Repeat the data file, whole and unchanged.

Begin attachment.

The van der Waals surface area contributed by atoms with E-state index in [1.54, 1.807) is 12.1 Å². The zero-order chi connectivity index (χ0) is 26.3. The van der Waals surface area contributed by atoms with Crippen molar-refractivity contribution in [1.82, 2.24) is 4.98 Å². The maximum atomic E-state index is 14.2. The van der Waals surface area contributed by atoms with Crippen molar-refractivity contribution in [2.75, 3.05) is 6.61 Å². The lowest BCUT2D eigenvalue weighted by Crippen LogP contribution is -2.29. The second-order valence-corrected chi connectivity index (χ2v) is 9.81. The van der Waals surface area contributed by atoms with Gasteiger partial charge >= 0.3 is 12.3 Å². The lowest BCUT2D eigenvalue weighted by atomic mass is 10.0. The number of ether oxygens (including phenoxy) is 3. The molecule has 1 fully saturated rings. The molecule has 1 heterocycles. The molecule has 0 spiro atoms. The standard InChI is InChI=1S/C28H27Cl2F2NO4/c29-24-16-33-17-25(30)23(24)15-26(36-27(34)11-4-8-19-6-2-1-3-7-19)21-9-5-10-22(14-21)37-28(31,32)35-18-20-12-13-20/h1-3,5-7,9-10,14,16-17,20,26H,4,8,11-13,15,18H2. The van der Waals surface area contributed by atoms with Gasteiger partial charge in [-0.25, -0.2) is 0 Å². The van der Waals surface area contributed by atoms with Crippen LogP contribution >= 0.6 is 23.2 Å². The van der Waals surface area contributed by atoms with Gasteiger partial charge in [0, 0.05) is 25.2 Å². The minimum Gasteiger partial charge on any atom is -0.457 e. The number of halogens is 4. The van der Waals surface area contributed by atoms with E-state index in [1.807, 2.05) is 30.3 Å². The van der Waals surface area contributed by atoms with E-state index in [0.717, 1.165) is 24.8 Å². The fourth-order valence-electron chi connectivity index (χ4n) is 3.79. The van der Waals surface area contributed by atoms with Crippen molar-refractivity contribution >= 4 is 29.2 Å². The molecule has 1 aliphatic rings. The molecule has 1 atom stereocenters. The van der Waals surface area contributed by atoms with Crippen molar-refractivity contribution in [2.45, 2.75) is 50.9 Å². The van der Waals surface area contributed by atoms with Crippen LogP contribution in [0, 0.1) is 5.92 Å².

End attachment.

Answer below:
The van der Waals surface area contributed by atoms with E-state index in [1.54, 1.807) is 12.1 Å². The zero-order chi connectivity index (χ0) is 26.3. The van der Waals surface area contributed by atoms with Crippen molar-refractivity contribution in [1.82, 2.24) is 4.98 Å². The maximum atomic E-state index is 14.2. The van der Waals surface area contributed by atoms with Crippen molar-refractivity contribution in [2.75, 3.05) is 6.61 Å². The lowest BCUT2D eigenvalue weighted by Crippen LogP contribution is -2.29. The second-order valence-corrected chi connectivity index (χ2v) is 9.81. The van der Waals surface area contributed by atoms with Gasteiger partial charge >= 0.3 is 12.3 Å². The lowest BCUT2D eigenvalue weighted by atomic mass is 10.0. The number of ether oxygens (including phenoxy) is 3. The molecule has 1 fully saturated rings. The molecule has 1 heterocycles. The molecule has 0 spiro atoms. The standard InChI is InChI=1S/C28H27Cl2F2NO4/c29-24-16-33-17-25(30)23(24)15-26(36-27(34)11-4-8-19-6-2-1-3-7-19)21-9-5-10-22(14-21)37-28(31,32)35-18-20-12-13-20/h1-3,5-7,9-10,14,16-17,20,26H,4,8,11-13,15,18H2. The van der Waals surface area contributed by atoms with Gasteiger partial charge in [-0.25, -0.2) is 0 Å². The van der Waals surface area contributed by atoms with Crippen LogP contribution >= 0.6 is 23.2 Å². The van der Waals surface area contributed by atoms with Gasteiger partial charge in [0, 0.05) is 25.2 Å². The minimum Gasteiger partial charge on any atom is -0.457 e. The number of halogens is 4. The van der Waals surface area contributed by atoms with E-state index in [1.807, 2.05) is 30.3 Å². The van der Waals surface area contributed by atoms with E-state index in [0.717, 1.165) is 24.8 Å². The fourth-order valence-electron chi connectivity index (χ4n) is 3.79. The van der Waals surface area contributed by atoms with Crippen molar-refractivity contribution >= 4 is 29.2 Å². The molecule has 1 aliphatic rings. The molecule has 1 atom stereocenters. The van der Waals surface area contributed by atoms with Crippen molar-refractivity contribution in [2.45, 2.75) is 50.9 Å². The van der Waals surface area contributed by atoms with Crippen LogP contribution in [0, 0.1) is 5.92 Å².